It’s hard to stay neutral when you’re in the midst of a battlefield, with arrows shooting at you from left and right. The impulse to find refuge on one side or the other is a survival instinct, and a good thing too. Faced with a regime – yes, a regime – that claims the “right” to spy on everyone, everywhere, at any time and for any reason, the choice is clear: either fight, or flight.

War is the great clarifier. The bonds that tie one warrior to his or her comrades are necessarily strong, and, over time the frictions that arise between disparate individuals in any guerrilla army are smoothed over and an overall discipline is imposed. As the impact of the Snowden revelations rearranges the political spectrum, the two sides face off: the legions of liberty up against army of authority. There is no middle ground.

So, my fellow libertarians, enjoy the luxury of being in fashion while it lasts, but remember this: don’t let your fellow-travelers determine your destination. Be nice to them, but don’t insult them by catering to their prejudices, whether they be liberals or conservatives, and don’t trim your sails in an effort to attract them. The momentum is ours – and we have every reason to let those attracted to our banner see it fully unfurled.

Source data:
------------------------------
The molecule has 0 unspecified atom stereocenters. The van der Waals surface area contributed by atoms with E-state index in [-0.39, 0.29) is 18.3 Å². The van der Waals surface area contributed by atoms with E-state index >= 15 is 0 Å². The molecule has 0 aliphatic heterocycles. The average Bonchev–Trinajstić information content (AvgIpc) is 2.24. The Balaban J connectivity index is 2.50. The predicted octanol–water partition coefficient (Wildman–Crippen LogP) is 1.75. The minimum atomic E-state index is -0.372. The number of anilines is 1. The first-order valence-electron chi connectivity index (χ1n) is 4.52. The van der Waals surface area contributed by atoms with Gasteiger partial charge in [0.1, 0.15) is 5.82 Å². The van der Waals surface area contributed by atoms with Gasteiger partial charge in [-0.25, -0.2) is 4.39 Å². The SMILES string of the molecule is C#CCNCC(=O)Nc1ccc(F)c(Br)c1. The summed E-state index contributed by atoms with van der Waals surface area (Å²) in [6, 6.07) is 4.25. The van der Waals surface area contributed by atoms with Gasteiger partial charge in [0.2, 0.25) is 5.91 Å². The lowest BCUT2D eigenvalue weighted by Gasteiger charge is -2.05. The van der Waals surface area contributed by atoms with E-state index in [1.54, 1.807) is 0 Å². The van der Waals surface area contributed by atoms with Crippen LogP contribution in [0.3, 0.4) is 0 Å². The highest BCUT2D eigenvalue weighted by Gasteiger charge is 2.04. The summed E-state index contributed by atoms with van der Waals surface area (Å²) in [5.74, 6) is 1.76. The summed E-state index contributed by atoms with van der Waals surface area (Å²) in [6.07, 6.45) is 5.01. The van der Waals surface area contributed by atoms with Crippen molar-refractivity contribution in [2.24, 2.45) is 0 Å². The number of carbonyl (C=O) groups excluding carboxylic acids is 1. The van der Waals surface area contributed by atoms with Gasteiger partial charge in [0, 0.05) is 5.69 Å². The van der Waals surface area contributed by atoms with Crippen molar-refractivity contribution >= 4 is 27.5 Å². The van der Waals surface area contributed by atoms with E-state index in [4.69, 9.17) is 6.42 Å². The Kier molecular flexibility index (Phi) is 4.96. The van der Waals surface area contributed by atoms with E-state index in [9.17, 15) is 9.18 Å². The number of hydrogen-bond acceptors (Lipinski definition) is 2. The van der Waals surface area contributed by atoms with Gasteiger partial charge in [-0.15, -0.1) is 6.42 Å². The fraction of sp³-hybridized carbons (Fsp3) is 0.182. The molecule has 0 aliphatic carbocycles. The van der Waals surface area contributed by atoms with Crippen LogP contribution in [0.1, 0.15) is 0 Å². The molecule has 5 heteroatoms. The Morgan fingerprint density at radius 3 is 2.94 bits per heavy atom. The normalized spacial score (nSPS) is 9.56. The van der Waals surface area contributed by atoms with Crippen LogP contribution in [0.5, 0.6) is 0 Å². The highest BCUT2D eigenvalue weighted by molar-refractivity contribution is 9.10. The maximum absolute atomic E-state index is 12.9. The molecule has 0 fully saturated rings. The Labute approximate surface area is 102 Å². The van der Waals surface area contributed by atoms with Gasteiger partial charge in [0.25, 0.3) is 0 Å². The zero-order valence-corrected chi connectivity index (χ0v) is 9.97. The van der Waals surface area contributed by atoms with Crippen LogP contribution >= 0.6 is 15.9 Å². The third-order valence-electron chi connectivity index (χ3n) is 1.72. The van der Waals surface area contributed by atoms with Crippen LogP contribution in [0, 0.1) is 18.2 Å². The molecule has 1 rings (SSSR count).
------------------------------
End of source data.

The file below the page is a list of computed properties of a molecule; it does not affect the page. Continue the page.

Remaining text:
You can check out my Twitter feed by going here. But please note that my tweets are sometimes deliberately provocative, often made in jest, and largely consist of me thinking out loud.

I’ve written a couple of books, which you might want to peruse. Here is the link for buying the second edition of my 1993 book, Reclaiming the American Right: The Lost Legacy of the Conservative Movement, with an Introduction by Prof. George W. Carey, a Foreword by Patrick J. Buchanan, and critical essays by Scott Richert and David Gordon (ISI Books, 2008).

You can buy An Enemy of the State: The Life of Murray N. Rothbard (Prometheus Books, 2000), my biography of the great libertarian thinker, here.